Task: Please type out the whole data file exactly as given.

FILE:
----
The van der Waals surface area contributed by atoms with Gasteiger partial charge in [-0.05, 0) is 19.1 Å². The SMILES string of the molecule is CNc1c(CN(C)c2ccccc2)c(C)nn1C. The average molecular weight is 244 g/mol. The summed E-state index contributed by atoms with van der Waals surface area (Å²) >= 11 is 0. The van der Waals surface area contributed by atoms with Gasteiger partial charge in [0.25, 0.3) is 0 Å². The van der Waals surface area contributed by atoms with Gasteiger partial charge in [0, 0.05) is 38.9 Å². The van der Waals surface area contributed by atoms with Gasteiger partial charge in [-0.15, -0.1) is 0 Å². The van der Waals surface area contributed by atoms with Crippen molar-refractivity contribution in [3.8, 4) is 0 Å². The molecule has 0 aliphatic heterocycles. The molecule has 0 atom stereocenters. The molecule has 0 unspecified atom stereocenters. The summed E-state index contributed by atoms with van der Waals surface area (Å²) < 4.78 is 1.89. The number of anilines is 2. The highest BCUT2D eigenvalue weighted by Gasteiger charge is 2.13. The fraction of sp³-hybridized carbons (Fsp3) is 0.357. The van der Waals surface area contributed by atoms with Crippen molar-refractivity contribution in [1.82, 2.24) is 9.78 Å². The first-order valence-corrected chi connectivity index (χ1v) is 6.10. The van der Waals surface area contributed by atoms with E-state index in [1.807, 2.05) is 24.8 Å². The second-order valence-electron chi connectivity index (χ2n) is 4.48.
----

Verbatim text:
The van der Waals surface area contributed by atoms with Gasteiger partial charge in [-0.05, 0) is 19.1 Å². The SMILES string of the molecule is CNc1c(CN(C)c2ccccc2)c(C)nn1C. The average molecular weight is 244 g/mol. The summed E-state index contributed by atoms with van der Waals surface area (Å²) >= 11 is 0. The van der Waals surface area contributed by atoms with Gasteiger partial charge in [0.25, 0.3) is 0 Å². The van der Waals surface area contributed by atoms with Gasteiger partial charge in [0, 0.05) is 38.9 Å². The van der Waals surface area contributed by atoms with Gasteiger partial charge in [-0.15, -0.1) is 0 Å². The van der Waals surface area contributed by atoms with Crippen molar-refractivity contribution in [3.8, 4) is 0 Å². The molecule has 0 aliphatic heterocycles. The molecule has 0 atom stereocenters. The molecule has 0 unspecified atom stereocenters. The summed E-state index contributed by atoms with van der Waals surface area (Å²) < 4.78 is 1.89. The number of anilines is 2. The highest BCUT2D eigenvalue weighted by Gasteiger charge is 2.13. The fraction of sp³-hybridized carbons (Fsp3) is 0.357. The van der Waals surface area contributed by atoms with Crippen molar-refractivity contribution in [1.82, 2.24) is 9.78 Å². The first-order valence-corrected chi connectivity index (χ1v) is 6.10. The van der Waals surface area contributed by atoms with E-state index in [1.807, 2.05) is 24.8 Å². The second-order valence-electron chi connectivity index (χ2n) is 4.48.